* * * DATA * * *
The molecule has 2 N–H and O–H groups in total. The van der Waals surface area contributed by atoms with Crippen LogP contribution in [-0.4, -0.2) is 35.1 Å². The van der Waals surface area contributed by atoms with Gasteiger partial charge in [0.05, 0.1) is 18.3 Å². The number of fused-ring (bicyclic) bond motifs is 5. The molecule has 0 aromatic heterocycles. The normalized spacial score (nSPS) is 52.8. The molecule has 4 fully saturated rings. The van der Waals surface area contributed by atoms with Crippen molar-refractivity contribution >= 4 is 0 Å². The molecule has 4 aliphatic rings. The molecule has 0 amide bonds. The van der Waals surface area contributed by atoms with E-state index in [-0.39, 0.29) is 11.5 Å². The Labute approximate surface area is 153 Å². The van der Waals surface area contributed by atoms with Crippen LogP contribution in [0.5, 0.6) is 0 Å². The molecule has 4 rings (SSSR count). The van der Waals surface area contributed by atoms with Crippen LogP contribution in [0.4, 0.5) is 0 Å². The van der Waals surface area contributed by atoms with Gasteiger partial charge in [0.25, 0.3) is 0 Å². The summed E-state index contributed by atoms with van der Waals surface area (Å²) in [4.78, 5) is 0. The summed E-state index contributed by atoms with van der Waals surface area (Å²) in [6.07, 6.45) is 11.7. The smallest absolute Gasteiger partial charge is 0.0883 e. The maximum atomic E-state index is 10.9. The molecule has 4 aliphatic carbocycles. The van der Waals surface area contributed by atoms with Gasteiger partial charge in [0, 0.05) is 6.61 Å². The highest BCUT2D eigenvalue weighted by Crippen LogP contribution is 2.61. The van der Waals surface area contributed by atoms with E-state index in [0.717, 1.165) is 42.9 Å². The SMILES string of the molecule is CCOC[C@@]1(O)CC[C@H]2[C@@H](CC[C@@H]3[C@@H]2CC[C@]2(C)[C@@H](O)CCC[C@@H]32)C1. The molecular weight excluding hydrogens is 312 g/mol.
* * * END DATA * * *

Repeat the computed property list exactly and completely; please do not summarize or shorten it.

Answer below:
The molecule has 2 N–H and O–H groups in total. The van der Waals surface area contributed by atoms with Crippen LogP contribution in [-0.4, -0.2) is 35.1 Å². The van der Waals surface area contributed by atoms with Gasteiger partial charge in [0.05, 0.1) is 18.3 Å². The number of fused-ring (bicyclic) bond motifs is 5. The molecule has 0 aromatic heterocycles. The normalized spacial score (nSPS) is 52.8. The molecule has 4 fully saturated rings. The van der Waals surface area contributed by atoms with Crippen molar-refractivity contribution >= 4 is 0 Å². The molecule has 4 aliphatic rings. The molecule has 0 amide bonds. The van der Waals surface area contributed by atoms with E-state index in [-0.39, 0.29) is 11.5 Å². The Labute approximate surface area is 153 Å². The van der Waals surface area contributed by atoms with Crippen LogP contribution in [0.5, 0.6) is 0 Å². The molecule has 4 rings (SSSR count). The van der Waals surface area contributed by atoms with Crippen LogP contribution in [0.4, 0.5) is 0 Å². The van der Waals surface area contributed by atoms with Gasteiger partial charge in [0.25, 0.3) is 0 Å². The summed E-state index contributed by atoms with van der Waals surface area (Å²) in [4.78, 5) is 0. The summed E-state index contributed by atoms with van der Waals surface area (Å²) in [6.07, 6.45) is 11.7. The smallest absolute Gasteiger partial charge is 0.0883 e. The maximum atomic E-state index is 10.9. The molecule has 4 aliphatic carbocycles. The van der Waals surface area contributed by atoms with Gasteiger partial charge in [0, 0.05) is 6.61 Å². The highest BCUT2D eigenvalue weighted by Crippen LogP contribution is 2.61. The van der Waals surface area contributed by atoms with E-state index in [0.717, 1.165) is 42.9 Å². The SMILES string of the molecule is CCOC[C@@]1(O)CC[C@H]2[C@@H](CC[C@@H]3[C@@H]2CC[C@]2(C)[C@@H](O)CCC[C@@H]32)C1. The molecular weight excluding hydrogens is 312 g/mol.